A coalition of environmental groups is targeting about 30 members of the House and a handful of senators in a final push to win swing votes to defeat proposed drilling in Alaska's Arctic National Wildlife Refuge.
In a vigorous lobbying campaign, the environmentalists are trying to rally opposition in the districts of lawmakers whose votes they say are uncertain. As proposed drilling moves closer to becoming law, the environmentalists are scrambling to find enough votes to derail legislation that has seemed headed for passage. Supporters maintain they will have the votes to open the refuge.
"The stakes are as high as they've ever been," said Melinda Pierce, a lobbyist in the Washington office of the environmental group Sierra Club. "It is a top priority of the environmental community. It is really sort of an iconic vote."
Environmentalists recently walked door-to-door in the Minnesota district of Rep. Mark Kennedy (R), providing a cell phone for constituents to call their representative and ask him to vote against drilling. In the New York district of Rep. Sue W. Kelly (R), they ran phone banks urging constituents to call and write letters to their lawmaker. In Washington state, they're running advertisements on seven buses telling people to call Rep. David G. Reichert (R) and seek protection of the refuge.
The legislation to open the refuge to drilling is expected to be included in budget measures that soon will go before the full House and Senate. By including the measure in the budget reconciliation, which cannot be filibustered, supporters of drilling hope to overcome tactics used in the past by opponents to kill drilling legislation.
In legislative action yesterday, the Senate Budget Committee approved a bill that calls for drilling, the final step before the measure goes to the full Senate. The House Resources Committee approved a similar measure yesterday that must now be approved by the House Budget Committee before going to the floor.
Since the fate of drilling is tied to passage of the budget, the proposal to open the refuge could fail because of unrelated controversies over other elements of the budget, including trade policies and cuts in food stamps.
In 1995, lawmakers approved drilling in the refuge, but President Clinton vetoed the legislation. This time around, President Bush has made drilling a high priority and has pressed Congress to send him the legislation.
Majorities in both chambers have signaled support for drilling in the refuge. In April, Congress approved a budget blueprint that anticipated revenue generated by the drilling.
Environmentalists are asking opponents to vote against the budget when it reaches the full House and Senate as a way to kill drilling. They say they have targeted lawmakers for lobbying who have previously voted against drilling in stand-alone legislation but who have not committed to voting against the budget.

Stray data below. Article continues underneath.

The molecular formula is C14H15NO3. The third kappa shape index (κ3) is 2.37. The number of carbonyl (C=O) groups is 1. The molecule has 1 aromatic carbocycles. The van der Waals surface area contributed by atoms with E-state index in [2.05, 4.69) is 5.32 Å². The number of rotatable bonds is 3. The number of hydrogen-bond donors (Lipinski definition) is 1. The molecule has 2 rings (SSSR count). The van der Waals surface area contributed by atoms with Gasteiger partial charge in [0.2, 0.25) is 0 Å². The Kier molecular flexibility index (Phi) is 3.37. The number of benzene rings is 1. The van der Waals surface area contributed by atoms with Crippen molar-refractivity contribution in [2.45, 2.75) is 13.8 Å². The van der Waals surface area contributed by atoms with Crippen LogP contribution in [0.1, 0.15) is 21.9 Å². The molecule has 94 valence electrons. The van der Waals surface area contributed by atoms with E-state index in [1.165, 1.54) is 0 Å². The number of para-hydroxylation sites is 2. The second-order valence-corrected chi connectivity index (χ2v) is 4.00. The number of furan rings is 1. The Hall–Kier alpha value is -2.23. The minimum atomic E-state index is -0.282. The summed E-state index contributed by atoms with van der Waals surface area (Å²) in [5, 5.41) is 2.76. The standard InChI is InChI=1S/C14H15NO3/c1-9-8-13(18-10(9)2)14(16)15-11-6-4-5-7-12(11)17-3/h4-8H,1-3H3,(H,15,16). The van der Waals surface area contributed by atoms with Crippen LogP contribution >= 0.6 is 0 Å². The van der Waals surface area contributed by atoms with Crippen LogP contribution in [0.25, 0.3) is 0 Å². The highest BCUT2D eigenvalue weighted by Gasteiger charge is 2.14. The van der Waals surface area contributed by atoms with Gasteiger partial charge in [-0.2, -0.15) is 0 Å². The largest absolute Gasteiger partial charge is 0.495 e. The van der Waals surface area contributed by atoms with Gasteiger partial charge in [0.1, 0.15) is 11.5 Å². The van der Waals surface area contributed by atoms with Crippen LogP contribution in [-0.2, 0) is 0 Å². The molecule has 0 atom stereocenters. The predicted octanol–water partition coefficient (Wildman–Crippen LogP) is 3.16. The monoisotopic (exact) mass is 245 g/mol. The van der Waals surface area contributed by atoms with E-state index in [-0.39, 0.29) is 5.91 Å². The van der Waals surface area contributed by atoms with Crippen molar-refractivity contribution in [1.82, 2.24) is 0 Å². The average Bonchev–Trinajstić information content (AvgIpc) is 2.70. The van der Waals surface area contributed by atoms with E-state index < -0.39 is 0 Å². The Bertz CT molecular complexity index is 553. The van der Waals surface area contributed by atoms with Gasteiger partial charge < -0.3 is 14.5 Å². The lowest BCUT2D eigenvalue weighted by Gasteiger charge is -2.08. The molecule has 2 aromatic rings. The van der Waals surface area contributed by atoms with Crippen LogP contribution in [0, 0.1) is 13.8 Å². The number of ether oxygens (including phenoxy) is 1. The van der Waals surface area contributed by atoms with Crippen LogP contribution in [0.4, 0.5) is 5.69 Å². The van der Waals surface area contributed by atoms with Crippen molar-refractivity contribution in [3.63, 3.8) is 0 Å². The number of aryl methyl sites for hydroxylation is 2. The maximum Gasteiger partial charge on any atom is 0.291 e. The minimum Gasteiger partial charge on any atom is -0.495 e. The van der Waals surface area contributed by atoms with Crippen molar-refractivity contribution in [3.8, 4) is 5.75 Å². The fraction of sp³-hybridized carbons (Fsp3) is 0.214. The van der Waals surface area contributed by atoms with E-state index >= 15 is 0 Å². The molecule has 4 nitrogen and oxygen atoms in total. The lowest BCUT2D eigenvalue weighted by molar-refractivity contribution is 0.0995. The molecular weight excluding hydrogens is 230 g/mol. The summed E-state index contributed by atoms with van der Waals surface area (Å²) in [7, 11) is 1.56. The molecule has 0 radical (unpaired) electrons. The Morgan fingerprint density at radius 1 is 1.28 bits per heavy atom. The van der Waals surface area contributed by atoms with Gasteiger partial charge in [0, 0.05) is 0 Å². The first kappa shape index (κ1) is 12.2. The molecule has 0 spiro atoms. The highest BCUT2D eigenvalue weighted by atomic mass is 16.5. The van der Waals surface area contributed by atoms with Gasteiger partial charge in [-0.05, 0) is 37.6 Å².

Drilling in the refuge has been debated in Congress for decades. The issue pits preservationists who say the refuge and its wildlife would be despoiled by drilling against oil companies and other business interests who argue that development is needed to produce more domestic energy and create jobs.
Supporters of drilling also have been lobbying members of Congress, though they do not appear to be pressing as hard as environmentalists.
The American Petroleum Institute, an industry trade group in Washington, has been seeking drilling in the refuge but has not made it the top priority.
"We haven't dropped everything to focus on this," said the institute's president, Red Cavaney. But he added: "We take it seriously. We're trying to do all we can."
Several oil companies said that they support opening the refuge to drilling but that they are not lobbying on the issue. Others, including Chevron Corp., declined to say whether they are lobbying. A spokesman for Exxon Mobil Corp., the world's largest publicly traded oil company, said its lobbying on the refuge is done through a group called Arctic Power, of which the company is a member. Arctic Power says it has arranged for native Alaskans who support drilling to meet with more than 100 lawmakers on the issue.
Teresa Wong, a spokeswoman for Anadarko Petroleum Corp. of Houston, said that when lawmakers ask, the company gives them information explaining their support for drilling but that lawmakers' positions have long been staked out. "Because it's such a divisive issue, a lot of minds already are made up," Wong said.
Some unions said their lobbyists are pressing lawmakers to approve drilling as a way to generate jobs. Galen Munroe, a spokesman for the International Brotherhood of Teamsters, said opening the refuge is a "key issue" for the union and that it has several lobbyists focusing on swaying Democrats and pro-labor Republicans. In some cases, local union leaders are calling their lawmakers' offices to make the case.
Environmentalists are focusing heavy efforts in New Jersey, where they hope to win the votes of several moderate Republicans. They are running print and television ads in the state, among other efforts.
Pro-drilling groups declined to name the lawmakers they are lobbying or describe their tactics in detail.
Spokesmen for several lawmakers targeted by environmentalists said they had not been lobbied by pro-drilling groups but that they had received phone calls and letters from a number of constituents opposing drilling.
The impact of environmentalists' lobbying is uncertain. Some of the lawmakers whose votes they are seeking continue to oppose drilling but will not decide how they will vote on the budget until they see the final version of the legislation, spokesmen said.
"The congressman at this time thinks it's premature to say how he would vote," said Jason Galanes, a spokesman for Rep. Frank LoBiondo (R-N.J.).
Environmental groups have begun running ads asking citizens to contact selected lawmakers.